REAL TIME TEMPORALITIES AND MORE-THAN-HUMAN ECOLOGIES OF DETROIT’S PROJECT GREEN LIGHT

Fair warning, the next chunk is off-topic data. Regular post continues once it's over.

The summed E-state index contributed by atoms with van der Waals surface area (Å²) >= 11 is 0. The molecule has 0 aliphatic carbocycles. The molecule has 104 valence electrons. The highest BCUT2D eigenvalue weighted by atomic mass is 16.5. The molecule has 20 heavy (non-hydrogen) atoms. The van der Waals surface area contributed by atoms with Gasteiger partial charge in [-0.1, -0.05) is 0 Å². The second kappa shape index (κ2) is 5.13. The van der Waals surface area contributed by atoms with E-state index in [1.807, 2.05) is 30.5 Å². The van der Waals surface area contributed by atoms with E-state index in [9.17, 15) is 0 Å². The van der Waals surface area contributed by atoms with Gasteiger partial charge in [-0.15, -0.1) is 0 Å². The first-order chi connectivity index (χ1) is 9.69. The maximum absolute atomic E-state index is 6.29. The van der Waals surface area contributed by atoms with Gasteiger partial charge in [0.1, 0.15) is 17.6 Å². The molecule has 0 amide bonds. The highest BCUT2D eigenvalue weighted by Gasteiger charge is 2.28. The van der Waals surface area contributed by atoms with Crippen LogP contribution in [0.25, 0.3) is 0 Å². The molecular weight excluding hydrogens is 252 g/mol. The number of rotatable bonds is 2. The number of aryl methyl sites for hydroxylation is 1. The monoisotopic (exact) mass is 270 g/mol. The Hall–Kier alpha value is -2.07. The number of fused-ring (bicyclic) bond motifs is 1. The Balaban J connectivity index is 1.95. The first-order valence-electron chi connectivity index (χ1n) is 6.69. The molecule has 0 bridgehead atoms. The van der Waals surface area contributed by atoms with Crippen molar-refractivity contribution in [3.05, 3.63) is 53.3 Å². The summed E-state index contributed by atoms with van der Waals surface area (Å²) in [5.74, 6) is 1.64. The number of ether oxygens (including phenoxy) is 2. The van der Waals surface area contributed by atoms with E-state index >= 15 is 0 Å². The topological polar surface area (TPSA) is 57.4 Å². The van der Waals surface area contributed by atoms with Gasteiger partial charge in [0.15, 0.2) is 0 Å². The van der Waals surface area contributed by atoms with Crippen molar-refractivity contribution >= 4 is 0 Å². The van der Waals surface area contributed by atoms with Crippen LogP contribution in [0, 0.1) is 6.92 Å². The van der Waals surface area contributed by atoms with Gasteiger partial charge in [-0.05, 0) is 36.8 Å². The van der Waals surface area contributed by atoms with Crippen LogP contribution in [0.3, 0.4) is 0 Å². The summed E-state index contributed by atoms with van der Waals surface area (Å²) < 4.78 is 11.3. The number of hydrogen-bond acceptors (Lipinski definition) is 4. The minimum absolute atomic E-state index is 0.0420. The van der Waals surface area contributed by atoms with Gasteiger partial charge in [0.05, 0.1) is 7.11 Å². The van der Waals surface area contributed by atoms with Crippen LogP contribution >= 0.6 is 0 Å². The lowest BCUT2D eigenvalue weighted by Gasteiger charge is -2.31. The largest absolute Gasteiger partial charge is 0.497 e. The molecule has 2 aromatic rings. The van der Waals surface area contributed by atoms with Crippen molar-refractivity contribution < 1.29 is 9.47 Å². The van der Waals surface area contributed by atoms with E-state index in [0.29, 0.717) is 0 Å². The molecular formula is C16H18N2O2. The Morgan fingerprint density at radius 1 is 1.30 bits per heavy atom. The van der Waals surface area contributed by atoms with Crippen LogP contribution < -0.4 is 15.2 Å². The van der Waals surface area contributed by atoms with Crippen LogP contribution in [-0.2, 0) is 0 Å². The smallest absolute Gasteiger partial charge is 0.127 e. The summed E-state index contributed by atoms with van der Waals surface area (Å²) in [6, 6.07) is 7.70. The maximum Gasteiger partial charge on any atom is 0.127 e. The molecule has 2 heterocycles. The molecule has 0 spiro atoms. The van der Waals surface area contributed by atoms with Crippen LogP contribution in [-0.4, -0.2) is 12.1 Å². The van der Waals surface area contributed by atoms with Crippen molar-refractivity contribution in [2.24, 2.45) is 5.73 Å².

On January 1st 2016, 8 gas stations in the Detroit metro area began streaming from surveillance cameras to the Detroit Police Department’s Real Time Crime Center—the auspicious start of Detroit’s Project Green Light (PGL). Presently, cameras are located in over 680 sites around the city. The surveillance initiative’s rapid expansion has been met with significant pushback from the community regarding its quiet incorporation of automated face recognition technologies. As activists have argued, the use of a technology with a significantly higher error rate for people of color to surveil a population that is over 80% nonwhite risks reproducing and exacerbating existing racial biases within the criminal justice system (Detroit Community Technology Project, 2019). Many of the concerns that community members have raised, including the possibility of algorithmic misidentification and the influence of PGL cameras on residents’ use of public space, speak to the question of what human and nonhuman agencies and relationalities exist in PGL spaces and their impact on the residents and landscape of Detroit. In this paper, I focus on the discursive flexibility of the term real time in PGL to diagram the web of human and nonhuman relations within the space. I trace three narratives of real time mapping the human and nonhuman temporalities they reference. Informed by a theoretical framework of Digital Studies, Critical Race Studies, and Indigenous Studies, I explore the racial justice possibilities of theorizing resistance inclusive of more-than-human perspectives and ethics.